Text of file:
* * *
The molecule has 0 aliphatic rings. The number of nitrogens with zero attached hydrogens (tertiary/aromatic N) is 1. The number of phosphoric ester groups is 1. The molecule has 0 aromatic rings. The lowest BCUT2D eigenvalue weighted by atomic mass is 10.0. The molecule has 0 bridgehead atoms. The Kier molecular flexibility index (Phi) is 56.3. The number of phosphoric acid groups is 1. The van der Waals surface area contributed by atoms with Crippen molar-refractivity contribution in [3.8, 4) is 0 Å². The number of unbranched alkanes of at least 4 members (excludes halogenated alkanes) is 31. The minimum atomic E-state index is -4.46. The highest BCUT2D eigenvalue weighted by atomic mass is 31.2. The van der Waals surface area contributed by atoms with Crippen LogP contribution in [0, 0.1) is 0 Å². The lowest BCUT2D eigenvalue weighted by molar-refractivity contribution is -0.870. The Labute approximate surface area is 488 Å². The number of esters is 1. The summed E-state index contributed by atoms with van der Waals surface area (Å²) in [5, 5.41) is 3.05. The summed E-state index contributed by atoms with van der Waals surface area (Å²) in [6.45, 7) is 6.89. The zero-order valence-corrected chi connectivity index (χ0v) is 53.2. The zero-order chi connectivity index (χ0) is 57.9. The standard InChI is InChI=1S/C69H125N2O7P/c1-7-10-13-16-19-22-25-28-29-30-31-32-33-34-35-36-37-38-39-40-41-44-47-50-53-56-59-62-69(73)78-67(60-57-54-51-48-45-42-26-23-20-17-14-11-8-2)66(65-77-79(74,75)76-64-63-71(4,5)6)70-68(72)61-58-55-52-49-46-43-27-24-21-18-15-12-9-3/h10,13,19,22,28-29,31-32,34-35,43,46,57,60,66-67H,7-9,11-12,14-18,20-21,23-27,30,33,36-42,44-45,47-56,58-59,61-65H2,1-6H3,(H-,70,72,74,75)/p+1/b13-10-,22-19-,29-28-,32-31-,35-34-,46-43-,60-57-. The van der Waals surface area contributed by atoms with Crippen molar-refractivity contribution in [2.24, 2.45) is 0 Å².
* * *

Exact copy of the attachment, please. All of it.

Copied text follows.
The molecule has 0 aliphatic rings. The number of nitrogens with zero attached hydrogens (tertiary/aromatic N) is 1. The number of phosphoric ester groups is 1. The molecule has 0 aromatic rings. The lowest BCUT2D eigenvalue weighted by atomic mass is 10.0. The molecule has 0 bridgehead atoms. The Kier molecular flexibility index (Phi) is 56.3. The number of phosphoric acid groups is 1. The van der Waals surface area contributed by atoms with Crippen molar-refractivity contribution in [3.8, 4) is 0 Å². The number of unbranched alkanes of at least 4 members (excludes halogenated alkanes) is 31. The minimum atomic E-state index is -4.46. The highest BCUT2D eigenvalue weighted by atomic mass is 31.2. The van der Waals surface area contributed by atoms with Crippen LogP contribution in [0, 0.1) is 0 Å². The lowest BCUT2D eigenvalue weighted by molar-refractivity contribution is -0.870. The Labute approximate surface area is 488 Å². The number of esters is 1. The summed E-state index contributed by atoms with van der Waals surface area (Å²) in [5, 5.41) is 3.05. The summed E-state index contributed by atoms with van der Waals surface area (Å²) in [6.45, 7) is 6.89. The zero-order valence-corrected chi connectivity index (χ0v) is 53.2. The zero-order chi connectivity index (χ0) is 57.9. The standard InChI is InChI=1S/C69H125N2O7P/c1-7-10-13-16-19-22-25-28-29-30-31-32-33-34-35-36-37-38-39-40-41-44-47-50-53-56-59-62-69(73)78-67(60-57-54-51-48-45-42-26-23-20-17-14-11-8-2)66(65-77-79(74,75)76-64-63-71(4,5)6)70-68(72)61-58-55-52-49-46-43-27-24-21-18-15-12-9-3/h10,13,19,22,28-29,31-32,34-35,43,46,57,60,66-67H,7-9,11-12,14-18,20-21,23-27,30,33,36-42,44-45,47-56,58-59,61-65H2,1-6H3,(H-,70,72,74,75)/p+1/b13-10-,22-19-,29-28-,32-31-,35-34-,46-43-,60-57-. The van der Waals surface area contributed by atoms with Crippen molar-refractivity contribution in [2.24, 2.45) is 0 Å².